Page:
Alyssa and I were meeting to toast mutual successes: Alyssa had just signed a contract for her first book, and I’d been published in my largest market to-date. It was happy hour at one of Portland’s most pretentious cocktail bars, tucked into a musty prohibition-era tunnel. The menus glowed in the dark, as you could hardly see the tables in the faint tealight glow.

“Cheers!” She offers, lifting a frothy Grasshopper to my Old Fashioned. “Who knew that little snaggle-toothed girl from so long ago would come this far?”

I smile that big, gracious mask one does when they’ve been shattered. I’d thought, even now after all the time and work of wearing 35 different tray sets all day every day save for eating meals, that I’d been overdramatic. That my teeth had never actually been that bad. Not bad enough for others to notice. Not bad enough to define me.

I lean back into the booth, thankful for the swath of darkness.

I hadn’t been able to slip by her. All my smoke bombs of shimmering personality and publishing accolades and worthwhile workshop feedback and cupcakes to share could not define me the way my jacked up, warped front tooth could. I was not who I thought I was, I was something worthwhile in spite of the misshapen hideousness I wrought. That first impression I feared more than the specter of death: what a stupid, common piece of trash.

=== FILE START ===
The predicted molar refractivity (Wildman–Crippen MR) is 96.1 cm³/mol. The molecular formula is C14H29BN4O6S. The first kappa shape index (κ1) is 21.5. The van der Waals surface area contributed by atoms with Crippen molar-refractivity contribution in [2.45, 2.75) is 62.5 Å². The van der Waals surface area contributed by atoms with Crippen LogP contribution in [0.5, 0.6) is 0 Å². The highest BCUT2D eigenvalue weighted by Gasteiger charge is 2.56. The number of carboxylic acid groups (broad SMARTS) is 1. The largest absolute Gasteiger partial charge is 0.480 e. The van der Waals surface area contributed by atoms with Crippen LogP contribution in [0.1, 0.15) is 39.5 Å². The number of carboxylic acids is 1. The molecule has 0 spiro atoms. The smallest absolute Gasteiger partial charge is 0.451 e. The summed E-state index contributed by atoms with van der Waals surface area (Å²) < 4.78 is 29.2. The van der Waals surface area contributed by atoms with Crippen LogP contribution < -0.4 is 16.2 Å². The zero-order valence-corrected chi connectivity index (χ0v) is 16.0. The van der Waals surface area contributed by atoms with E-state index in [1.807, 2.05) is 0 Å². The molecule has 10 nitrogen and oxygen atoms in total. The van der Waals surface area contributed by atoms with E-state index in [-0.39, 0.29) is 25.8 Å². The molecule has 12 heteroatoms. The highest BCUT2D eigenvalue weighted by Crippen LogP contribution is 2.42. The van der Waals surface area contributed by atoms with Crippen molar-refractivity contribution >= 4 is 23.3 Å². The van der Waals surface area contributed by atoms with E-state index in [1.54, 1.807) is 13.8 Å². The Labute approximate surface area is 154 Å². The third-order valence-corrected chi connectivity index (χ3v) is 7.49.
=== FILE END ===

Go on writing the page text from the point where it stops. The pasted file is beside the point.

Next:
Redneck. White. Trash.

Back in my car, I tear the driver’s side visor down and flick open the mirror. An LED light washes my face in a faint blue, medical undertone. I turn to the right and scrutinize the gum space in my front teeth. I press my thumb against my tooth and command it stay still. I press until my skin turns white.

At home, I brush and floss and rinse off my retainers. “You’ll need to wear these every night for the rest of your life,” the orthodontist had warned me. I have worn them blackout drunk, on red-eye flights, in camping tents and Parisian apartments. I cannot close my eyes without them, for fear of the beast that will wake. They are my talisman against the future my dentist foretold, to fix the broken oracle. We can keep your daughter from becoming her greatest fears.